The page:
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Old 11-04-2006, 01:29 PM   #1 (permalink)
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Ok this may sound stupid but for the timings on RAM which is faster. 4-4-4-12 or 5-5-5-15?

And my GPU (eVGA7900 GTO) runs consistintly at 38-40 degres, even at load. is this ok or is thishot for a GPU. Also is it safe to take the GPU apart and put some artic silver on it?

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Old 11-04-2006, 01:52 PM   #2 (permalink)
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5-5-5-15 will give u faster MHZ on ur RAM than 4-4-4-12

for the graphic card under 80c is fine. not sure about the thermal paste
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Old 11-04-2006, 02:25 PM   #3 (permalink)
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So 5-5-5-15 would be better then 4-4-4-12? for DDR2 800 6400PC?
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Old 11-04-2006, 02:47 PM   #4 (permalink)
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No, no, that's not correct. When it comes to memory timings, the lower the better.

For memory at a fixed speed, the lower timings will be faster, tho the difference between 5-5-5-15 and 4-4-4-12 is probably not noticeable.

For memory at different speeds, then it's a matter of balance. Slow memory, specially DDR (as opposed to DDR2), will usually run at much lower timings. Even if the memory itself is slower (less Mhz), the tight timings make up for it. However it has been shown that it's preferable to have high-speed and high-timings than slow-speed and low-timings. Unless you want to overclock, in that case it's a bit different.
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Old 11-04-2006, 05:09 PM   #5 (permalink)
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I see. Thanks.

Now another question. Why when I OC'd my E6600 with my G/skills ddr2 800mhz pc6400 ram why did the ram slow down? (tested latency with Everest went from 68n/s to 90n/s) ? It wasnt a huge change but noticible in benchmarks. My Super PI time was 21s for 1M stock2400 and 18s at 2817 mhz. Is that about normal with that small OC? thanks?
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Old 11-04-2006, 06:55 PM   #6 (permalink)
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Meithan said it all
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Old 11-05-2006, 12:41 AM   #7 (permalink)
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yeah, he did...... but for my last question does anybody have any input?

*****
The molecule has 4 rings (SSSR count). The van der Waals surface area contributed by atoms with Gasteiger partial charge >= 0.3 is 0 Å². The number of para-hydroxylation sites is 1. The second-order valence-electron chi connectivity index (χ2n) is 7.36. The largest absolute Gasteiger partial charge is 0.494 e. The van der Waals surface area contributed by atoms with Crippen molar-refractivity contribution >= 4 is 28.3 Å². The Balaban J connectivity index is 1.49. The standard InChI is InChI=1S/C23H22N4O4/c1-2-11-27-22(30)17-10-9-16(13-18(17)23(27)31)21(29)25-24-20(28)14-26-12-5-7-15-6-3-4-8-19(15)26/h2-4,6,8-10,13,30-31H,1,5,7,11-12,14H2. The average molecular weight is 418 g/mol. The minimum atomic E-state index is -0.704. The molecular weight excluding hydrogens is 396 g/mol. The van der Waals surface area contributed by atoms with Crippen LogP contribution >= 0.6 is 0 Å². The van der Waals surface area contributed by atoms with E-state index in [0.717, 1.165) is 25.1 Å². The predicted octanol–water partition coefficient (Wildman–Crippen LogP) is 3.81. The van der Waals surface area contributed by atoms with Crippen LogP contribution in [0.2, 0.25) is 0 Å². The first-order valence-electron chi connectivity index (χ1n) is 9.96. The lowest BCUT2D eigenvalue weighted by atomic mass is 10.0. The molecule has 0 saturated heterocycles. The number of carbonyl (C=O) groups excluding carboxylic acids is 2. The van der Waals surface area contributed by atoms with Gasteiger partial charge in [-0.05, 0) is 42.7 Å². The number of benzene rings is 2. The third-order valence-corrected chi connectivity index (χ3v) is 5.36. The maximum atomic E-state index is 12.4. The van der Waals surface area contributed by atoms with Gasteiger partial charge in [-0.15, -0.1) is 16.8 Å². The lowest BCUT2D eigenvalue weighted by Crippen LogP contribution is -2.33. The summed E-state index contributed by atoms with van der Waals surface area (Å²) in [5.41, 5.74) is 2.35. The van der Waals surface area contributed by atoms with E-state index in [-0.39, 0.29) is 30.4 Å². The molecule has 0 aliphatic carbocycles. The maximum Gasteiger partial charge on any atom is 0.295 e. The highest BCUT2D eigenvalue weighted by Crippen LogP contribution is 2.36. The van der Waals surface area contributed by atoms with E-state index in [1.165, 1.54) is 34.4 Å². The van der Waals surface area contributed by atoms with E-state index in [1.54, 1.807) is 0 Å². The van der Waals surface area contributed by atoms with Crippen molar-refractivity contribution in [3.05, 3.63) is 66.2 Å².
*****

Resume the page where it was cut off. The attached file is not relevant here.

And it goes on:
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Old 11-05-2006, 02:43 PM   #8 (permalink)
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Quote:
Originally posted by naerskine
Why when I OC'd my E6600 with my G/skills ddr2 800mhz pc6400 ram why did the ram slow down? (tested latency with Everest went from 68n/s to 90n/s)?
It's all about synchronizing the FSB and the RAM speed. If they are not running at the same speed, the computer can't correctly do things.

The E6600 stock speed is 266 * 9 = 2394Mhz. DDR2-800 RAM is automatically set to a 2:3 multiplier to bring its speed from 266Mhz (FSB speed) to 400Mhz.

To be clear, the RAM is running internally at 400Mhz (its design speed), but a piece of electronics (the multiplier) downscales that to 266Mhz so that the FSB sees only 266Mhz, and thus can synchronize. This can be confusing, but if you have any questions, I'll be glad to further elaborate.

Now, you overclocked to 2817Mhz. Here's an example of what could happen. So 2817Mhz means you upped the FSB to ~313Mhz (if you kept the 9x clock multiplier). With the same 2:3 multiplier, your RAM would be pushed to ~470Mhz. That's probably too much, so the BIOS would change the multiplier to bring the RAM back to a compatible speed. It would probably choose a 4:5 multiplier, so the RAM would run at ~391Mhz (Again, this is internally. Externally, the RAM is running at 391 * 4/5 = 313Mhz, the FSB speed). There, your RAM is now running slower than before. In spite of this, you'd still expect a substantial performance increase, due to the CPU overclock.

I just guessed the values here. If you give me more details as to the initial and final speeds of CPU/FSB/RAM, the FSB:RAM multiplier and the RAM timings, we can probably make more sense out of it all.
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